Denmark’s Ambassador to Vietnam reflects upon the relations

Marking Denmark’s Constitution Day (celebrated also among Danes abroad), its ambassador to Vietnam, John Nielsen, reflects upon the relations between the two countries during his tenure:

By John Nielsen
On June 5, Danes commemorate their constitution, which gives them the right to free speech, to cast votes and to play a role in the development of society. We celebrate the society we have been able to build on the basis of this constitution, a society with a vibrant democracy, with welfare standards for all citizens at its very core; free education, schools and universities, free healthcare and hospitals, basic economic support for families-in-need and a firm focus on building a sustainable green economy and future.

This year, we also celebrate the 100th anniversary of a constitutional amendment that gave women the right to vote and stand for election.

The Danish welfare state relies on trade with other countries. Danish exports of goods and services are equivalent to roughly 55 per cent of Denmark’s GDP. One in four jobs in Denmark is directly or indirectly linked to the export sector.

Denmark has built a strong partnership with Viet Nam going back to our recognition of northern Viet Nam in 1971. For the last five years, I have celebrated Constitution Day in Viet Nam.

John-Nielsen-Helle-Thorning-state-visit

Ambassador John Nielsen and Danish Prime Minister, Helle Thorning Schmidt from her visit to Vietnam in 2012.

Viet Nam has become my second home. During my time here, I was happy to see how our partnership flourished in trade and investment, at the political level and within sports and culture. Since 1994, Denmark has provided Viet Nam with more than US$1.3 billion in development assistance. Today, Denmark is still among the largest providers of Official Development Assistance grants to Viet Nam.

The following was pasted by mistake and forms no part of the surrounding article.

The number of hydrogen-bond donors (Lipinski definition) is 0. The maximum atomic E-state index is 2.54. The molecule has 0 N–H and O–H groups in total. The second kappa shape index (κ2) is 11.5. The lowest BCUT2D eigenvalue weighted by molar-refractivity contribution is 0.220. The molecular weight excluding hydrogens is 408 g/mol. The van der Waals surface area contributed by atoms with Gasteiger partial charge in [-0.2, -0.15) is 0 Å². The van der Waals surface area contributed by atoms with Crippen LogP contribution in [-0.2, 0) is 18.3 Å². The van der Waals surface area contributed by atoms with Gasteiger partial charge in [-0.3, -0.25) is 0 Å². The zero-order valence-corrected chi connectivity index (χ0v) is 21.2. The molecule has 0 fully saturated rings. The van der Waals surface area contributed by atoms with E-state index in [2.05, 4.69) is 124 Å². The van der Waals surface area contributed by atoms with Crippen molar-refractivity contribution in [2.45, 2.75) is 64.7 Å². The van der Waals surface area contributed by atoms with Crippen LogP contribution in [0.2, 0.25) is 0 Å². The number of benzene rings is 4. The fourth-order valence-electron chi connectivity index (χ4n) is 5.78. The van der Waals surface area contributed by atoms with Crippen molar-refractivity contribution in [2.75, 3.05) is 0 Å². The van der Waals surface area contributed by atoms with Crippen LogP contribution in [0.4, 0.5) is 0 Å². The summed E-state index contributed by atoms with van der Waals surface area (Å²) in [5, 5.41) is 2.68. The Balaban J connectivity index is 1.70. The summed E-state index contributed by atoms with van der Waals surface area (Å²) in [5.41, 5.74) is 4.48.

We have supported the Vietnamese Government’s move for poverty reduction, offering farmers and fishermen opportunities to provide for their families. We have supported good governance and public administrative reforms, the strengthening of the private business sector and the national climate program.

In 2012, visiting Danish Prime Minister Helle Thorning-Schmidt launched the “Growth Market Strategy” for Viet Nam, making Viet Nam one of only 10 priority countries. In 2013, during the visit of President Truong Tan Sang to Denmark, a Comprehensive Partnership Agreement between our two countries was signed.

Strengthening political dialogue and co-operation, trade and investment and co-operation in green growth, as well as education, culture and research, the Comprehensive Partnership lifted co-operation to a new level.

In the commercial field, bilateral trade has doubled since 2010. More than 130 Danish companies are present in Viet Nam. In a number of key commercial areas, we have seen a good match between Danish expertise and technology and the current challenges and demands in Viet Nam. This is particularly relevant in regards to energy efficiency, renewable energy, water and waste management, as well as fisheries and food safety, IT, healthcare, shipping and education.

Visits earlier this year to Viet Nam by the Danish Minister for Trade and Development Co-operation and the Minister for Education and a number of Danish educational institutions demonstrate the clear Danish ambition and commitment to support the reforms and development in Viet Nam.

Culture and sports are important areas of co-operation among our countries. In culture we have supported children’s literature, film, painting, design and more than 120 arts and cultural projects. Denmark supported the Monsoon Music Festival in Ha Noi last October.

The first international music festival in Viet Nam, it was inspired by the famous Roskilde Festival in Denmark. In 2012, we also co-founded the Viet Nam Mountain Marathon, which now takes place every year in Sapa.

I am profoundly optimistic about Viet Nam’s future. Viet Nam still holds great socio-economic development potential. Whether this can be unlocked, largely depends on continued institutional and economic reforms and integration of the Vietnamese economy into the global markets.

As we celebrate our Constitution Day, Denmark stands ready to forge an even stronger partnership between our two countries in the years to come; between our governments, our companies and not least among our people.

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